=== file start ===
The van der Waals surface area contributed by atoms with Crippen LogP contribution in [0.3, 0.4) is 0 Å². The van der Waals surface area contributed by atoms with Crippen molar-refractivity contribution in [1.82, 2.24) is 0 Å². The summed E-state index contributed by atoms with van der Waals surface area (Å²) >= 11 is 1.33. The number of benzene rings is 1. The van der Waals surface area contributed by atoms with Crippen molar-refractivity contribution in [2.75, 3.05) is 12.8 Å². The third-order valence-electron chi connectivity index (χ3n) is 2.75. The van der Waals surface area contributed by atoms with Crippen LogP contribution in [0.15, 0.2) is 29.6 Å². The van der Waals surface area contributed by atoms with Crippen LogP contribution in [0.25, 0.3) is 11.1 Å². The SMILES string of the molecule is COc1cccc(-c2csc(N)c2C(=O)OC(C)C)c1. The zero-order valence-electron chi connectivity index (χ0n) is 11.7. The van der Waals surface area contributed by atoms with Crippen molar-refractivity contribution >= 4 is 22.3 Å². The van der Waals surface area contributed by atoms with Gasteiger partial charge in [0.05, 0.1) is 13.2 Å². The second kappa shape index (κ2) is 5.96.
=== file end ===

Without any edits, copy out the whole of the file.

The van der Waals surface area contributed by atoms with Crippen LogP contribution in [0.3, 0.4) is 0 Å². The van der Waals surface area contributed by atoms with Crippen molar-refractivity contribution in [1.82, 2.24) is 0 Å². The summed E-state index contributed by atoms with van der Waals surface area (Å²) >= 11 is 1.33. The number of benzene rings is 1. The van der Waals surface area contributed by atoms with Crippen molar-refractivity contribution in [2.75, 3.05) is 12.8 Å². The third-order valence-electron chi connectivity index (χ3n) is 2.75. The van der Waals surface area contributed by atoms with Crippen LogP contribution in [0.15, 0.2) is 29.6 Å². The van der Waals surface area contributed by atoms with Crippen LogP contribution in [0.25, 0.3) is 11.1 Å². The SMILES string of the molecule is COc1cccc(-c2csc(N)c2C(=O)OC(C)C)c1. The zero-order valence-electron chi connectivity index (χ0n) is 11.7. The van der Waals surface area contributed by atoms with Crippen molar-refractivity contribution >= 4 is 22.3 Å². The van der Waals surface area contributed by atoms with Gasteiger partial charge in [0.05, 0.1) is 13.2 Å². The second kappa shape index (κ2) is 5.96.